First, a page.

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  • Zecotek’s Scintillation Crystals Ordered for Radiation Detectors

Photonics.com
Apr 2016
SINGAPORE, April 4, 2016 — Zecotek Photonics Inc. said it has received its first homeland security-related orders for its lutetium fine silicate (LFS) scintillation crystals from OEMs developing radiation monitoring and detection devices.

The LFS crystals will be tested in devices used in homeland security and border protection and safety, specifically border security, land crossings, airports, harbors and strategic government buildings.

A scintillation detection system consists of scintillation crystals, photodetectors, an electric signal and processing electronics. The scintillation crystals generate photons in response to incident radiation, and a sensitive photo detector converts the light to an electrical signal.

The systems, which can be scaled up, are widely used in radiation detection, assay of radioactive materials and physics research because they can be made inexpensively with good quantum efficiency, Zecotek said. The devices can also measure both the intensity and energy of incident radiation.

Zecotek’s LFS scintillation crystals are ideal for the application of radiation detection, the company said, because they have higher spectroscopic resolution and a decay constant 10 times faster and more accurate than competing crystals.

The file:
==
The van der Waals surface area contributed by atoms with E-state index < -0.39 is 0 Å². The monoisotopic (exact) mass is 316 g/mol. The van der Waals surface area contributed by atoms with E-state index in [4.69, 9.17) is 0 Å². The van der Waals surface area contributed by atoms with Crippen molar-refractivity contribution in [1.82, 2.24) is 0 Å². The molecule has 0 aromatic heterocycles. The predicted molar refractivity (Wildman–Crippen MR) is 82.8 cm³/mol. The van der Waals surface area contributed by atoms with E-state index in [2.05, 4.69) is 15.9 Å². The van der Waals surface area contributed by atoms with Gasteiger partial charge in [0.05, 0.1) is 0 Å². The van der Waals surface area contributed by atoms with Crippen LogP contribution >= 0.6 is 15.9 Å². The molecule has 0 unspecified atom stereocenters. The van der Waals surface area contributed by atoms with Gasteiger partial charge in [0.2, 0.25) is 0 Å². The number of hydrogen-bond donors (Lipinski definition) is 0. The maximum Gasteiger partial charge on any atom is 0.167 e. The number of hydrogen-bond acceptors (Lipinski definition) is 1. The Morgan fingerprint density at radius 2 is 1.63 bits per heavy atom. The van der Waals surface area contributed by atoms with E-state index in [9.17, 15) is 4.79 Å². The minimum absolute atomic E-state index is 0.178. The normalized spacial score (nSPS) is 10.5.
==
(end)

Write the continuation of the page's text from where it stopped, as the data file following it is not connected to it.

Zecotek develops high-performance scintillation crystals, photodetectors, positron emission tomography scanning technologies, 3D autostereoscopic displays, 3D metal printing, and lasers for applications in medical, technology and industrial sectors. It operates three divisions: Imaging Systems, Optronics Systems and 3D Display Systems with labs located in Canada, Korea, Russia, Singapore and the U.S.


GLOSSARY
scintillation
1. The variation in intensity of a light beam as it travels through the atmosphere. 2. In radiation physics, a light flash formed by an ionizing event in a phosphor; a flash formed when rapidly traveling particles, such as alpha particles, travel through matter. 3. In lasers, rapid changes in the levels of irradiance in the cross section of a laser beam.
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